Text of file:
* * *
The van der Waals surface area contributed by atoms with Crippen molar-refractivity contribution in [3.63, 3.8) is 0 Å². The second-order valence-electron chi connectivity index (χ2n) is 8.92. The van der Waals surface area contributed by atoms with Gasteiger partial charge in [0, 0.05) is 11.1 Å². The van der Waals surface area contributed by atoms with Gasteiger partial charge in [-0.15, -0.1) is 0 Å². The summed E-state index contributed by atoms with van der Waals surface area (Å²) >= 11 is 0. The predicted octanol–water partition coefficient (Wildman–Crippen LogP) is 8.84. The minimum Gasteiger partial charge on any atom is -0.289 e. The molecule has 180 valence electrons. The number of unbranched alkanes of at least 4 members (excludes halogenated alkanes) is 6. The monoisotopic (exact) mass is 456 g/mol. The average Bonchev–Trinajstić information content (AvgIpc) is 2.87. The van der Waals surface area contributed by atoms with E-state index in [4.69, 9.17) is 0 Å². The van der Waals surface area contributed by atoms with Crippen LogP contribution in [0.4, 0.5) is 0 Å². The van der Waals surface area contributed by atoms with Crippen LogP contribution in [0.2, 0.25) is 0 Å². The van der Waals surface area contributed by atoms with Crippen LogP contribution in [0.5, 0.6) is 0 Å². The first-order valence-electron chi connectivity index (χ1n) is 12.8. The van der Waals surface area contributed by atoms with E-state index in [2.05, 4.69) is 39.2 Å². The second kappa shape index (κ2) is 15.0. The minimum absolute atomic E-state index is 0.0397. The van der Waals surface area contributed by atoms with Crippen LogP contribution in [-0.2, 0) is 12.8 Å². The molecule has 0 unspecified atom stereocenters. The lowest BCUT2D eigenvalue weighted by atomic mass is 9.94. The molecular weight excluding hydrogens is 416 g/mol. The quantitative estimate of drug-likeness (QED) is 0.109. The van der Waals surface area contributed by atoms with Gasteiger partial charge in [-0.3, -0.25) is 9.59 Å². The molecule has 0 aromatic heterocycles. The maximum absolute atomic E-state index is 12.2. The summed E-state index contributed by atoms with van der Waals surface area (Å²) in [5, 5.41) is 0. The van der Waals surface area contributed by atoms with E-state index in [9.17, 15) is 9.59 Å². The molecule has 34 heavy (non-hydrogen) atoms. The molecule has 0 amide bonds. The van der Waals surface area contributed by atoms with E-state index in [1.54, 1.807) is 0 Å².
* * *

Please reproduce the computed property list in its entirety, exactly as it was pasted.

The van der Waals surface area contributed by atoms with Crippen molar-refractivity contribution in [3.63, 3.8) is 0 Å². The second-order valence-electron chi connectivity index (χ2n) is 8.92. The van der Waals surface area contributed by atoms with Gasteiger partial charge in [0, 0.05) is 11.1 Å². The van der Waals surface area contributed by atoms with Gasteiger partial charge in [-0.15, -0.1) is 0 Å². The summed E-state index contributed by atoms with van der Waals surface area (Å²) >= 11 is 0. The predicted octanol–water partition coefficient (Wildman–Crippen LogP) is 8.84. The minimum Gasteiger partial charge on any atom is -0.289 e. The molecule has 180 valence electrons. The number of unbranched alkanes of at least 4 members (excludes halogenated alkanes) is 6. The monoisotopic (exact) mass is 456 g/mol. The average Bonchev–Trinajstić information content (AvgIpc) is 2.87. The van der Waals surface area contributed by atoms with E-state index in [4.69, 9.17) is 0 Å². The van der Waals surface area contributed by atoms with Crippen LogP contribution in [0.4, 0.5) is 0 Å². The van der Waals surface area contributed by atoms with Crippen LogP contribution in [0.2, 0.25) is 0 Å². The van der Waals surface area contributed by atoms with Crippen LogP contribution in [0.5, 0.6) is 0 Å². The first-order valence-electron chi connectivity index (χ1n) is 12.8. The van der Waals surface area contributed by atoms with E-state index in [2.05, 4.69) is 39.2 Å². The second kappa shape index (κ2) is 15.0. The minimum absolute atomic E-state index is 0.0397. The van der Waals surface area contributed by atoms with Crippen LogP contribution in [-0.2, 0) is 12.8 Å². The molecule has 0 unspecified atom stereocenters. The lowest BCUT2D eigenvalue weighted by atomic mass is 9.94. The molecular weight excluding hydrogens is 416 g/mol. The quantitative estimate of drug-likeness (QED) is 0.109. The van der Waals surface area contributed by atoms with Gasteiger partial charge in [-0.3, -0.25) is 9.59 Å². The molecule has 0 aromatic heterocycles. The maximum absolute atomic E-state index is 12.2. The summed E-state index contributed by atoms with van der Waals surface area (Å²) in [5, 5.41) is 0. The van der Waals surface area contributed by atoms with E-state index in [9.17, 15) is 9.59 Å². The molecule has 34 heavy (non-hydrogen) atoms. The molecule has 0 amide bonds. The van der Waals surface area contributed by atoms with E-state index in [1.54, 1.807) is 0 Å².